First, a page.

When recording information on an intended information track, it can be recorded erroneously on one or more than one adjacent track. This is a phenomenon referred to as cross write that baffles efforts for improving the recording density. Furthermore, with the domain wall displacement method for signal reproduction, magnetic domains (marks) that correspond to information need to be recorded to fully exploit the width of the tracks if compared with other methods. Therefore, the problem of cross write becomes more serious when it is combined with the land and groove recording method.

SUMMARY OF THE INVENTION

In view of the above identified circumstances, it is therefore the object of the present invention to reduce the problem of cross write and raise the track density in an information recording method or apparatus for recording information on an information recording medium having information recording tracks with different recording characteristics that are arranged alternately.

According to the invention, the above object is achieved by providing a method for recording information on an information recording medium having information recording tracks with different recording characteristics, said tracks being arranged alternately, said method comprising:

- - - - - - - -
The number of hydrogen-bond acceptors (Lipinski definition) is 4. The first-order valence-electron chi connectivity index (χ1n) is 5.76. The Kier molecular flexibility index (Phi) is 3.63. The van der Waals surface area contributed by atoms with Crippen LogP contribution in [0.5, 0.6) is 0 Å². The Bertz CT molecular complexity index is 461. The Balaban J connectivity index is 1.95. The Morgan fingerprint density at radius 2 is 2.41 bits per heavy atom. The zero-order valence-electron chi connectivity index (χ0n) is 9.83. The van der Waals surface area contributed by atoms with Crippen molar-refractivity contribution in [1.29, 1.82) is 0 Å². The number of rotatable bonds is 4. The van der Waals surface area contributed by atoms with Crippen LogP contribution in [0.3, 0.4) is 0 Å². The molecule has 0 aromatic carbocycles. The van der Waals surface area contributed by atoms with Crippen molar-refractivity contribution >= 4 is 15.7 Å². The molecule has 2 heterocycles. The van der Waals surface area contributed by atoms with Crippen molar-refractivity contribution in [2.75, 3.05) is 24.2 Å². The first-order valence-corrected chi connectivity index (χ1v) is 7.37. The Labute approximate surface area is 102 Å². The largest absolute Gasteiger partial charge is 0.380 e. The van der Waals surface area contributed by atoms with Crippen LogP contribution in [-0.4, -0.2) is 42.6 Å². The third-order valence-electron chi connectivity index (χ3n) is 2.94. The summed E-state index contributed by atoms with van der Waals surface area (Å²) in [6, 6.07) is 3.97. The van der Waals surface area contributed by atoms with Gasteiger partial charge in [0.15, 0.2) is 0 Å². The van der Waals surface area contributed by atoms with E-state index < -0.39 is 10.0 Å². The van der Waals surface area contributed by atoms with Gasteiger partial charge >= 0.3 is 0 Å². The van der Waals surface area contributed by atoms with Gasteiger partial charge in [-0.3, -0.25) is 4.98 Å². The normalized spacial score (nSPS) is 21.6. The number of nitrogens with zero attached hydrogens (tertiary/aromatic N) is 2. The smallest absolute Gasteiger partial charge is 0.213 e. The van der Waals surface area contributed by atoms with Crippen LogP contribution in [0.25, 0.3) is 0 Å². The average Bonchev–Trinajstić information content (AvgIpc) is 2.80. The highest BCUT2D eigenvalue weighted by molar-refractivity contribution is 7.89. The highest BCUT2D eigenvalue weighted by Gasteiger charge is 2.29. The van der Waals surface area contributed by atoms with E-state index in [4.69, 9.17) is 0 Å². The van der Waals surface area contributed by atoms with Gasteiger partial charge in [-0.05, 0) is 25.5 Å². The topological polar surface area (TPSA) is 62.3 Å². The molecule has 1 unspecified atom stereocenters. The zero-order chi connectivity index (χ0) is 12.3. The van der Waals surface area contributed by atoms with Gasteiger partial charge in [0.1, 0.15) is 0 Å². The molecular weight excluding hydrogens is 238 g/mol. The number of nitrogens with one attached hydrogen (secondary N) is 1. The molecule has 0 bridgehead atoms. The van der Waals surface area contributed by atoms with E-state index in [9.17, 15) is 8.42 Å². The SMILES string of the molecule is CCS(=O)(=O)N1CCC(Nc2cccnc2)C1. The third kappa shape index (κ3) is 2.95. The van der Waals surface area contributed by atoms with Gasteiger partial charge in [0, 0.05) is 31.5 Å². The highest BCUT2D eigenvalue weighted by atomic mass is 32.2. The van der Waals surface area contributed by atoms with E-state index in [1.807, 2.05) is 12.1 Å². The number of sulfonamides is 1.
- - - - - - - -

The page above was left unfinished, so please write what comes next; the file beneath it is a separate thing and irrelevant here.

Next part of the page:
a step of recording information on an information track less liable to cross write; and

a step of recording information on an information track more liable to cross write.

BRIEF DESCRIPTION OF THE DRAWINGS

FIG. 1 is a schematic block diagram of an embodiment of optical information recording/reproducing apparatus according to the invention.

FIGS. 2A and 2B are a schematic radial cross-sectional view of a part of an optical disk where a land section is irradiated with a light spot and a heat distribution thereof.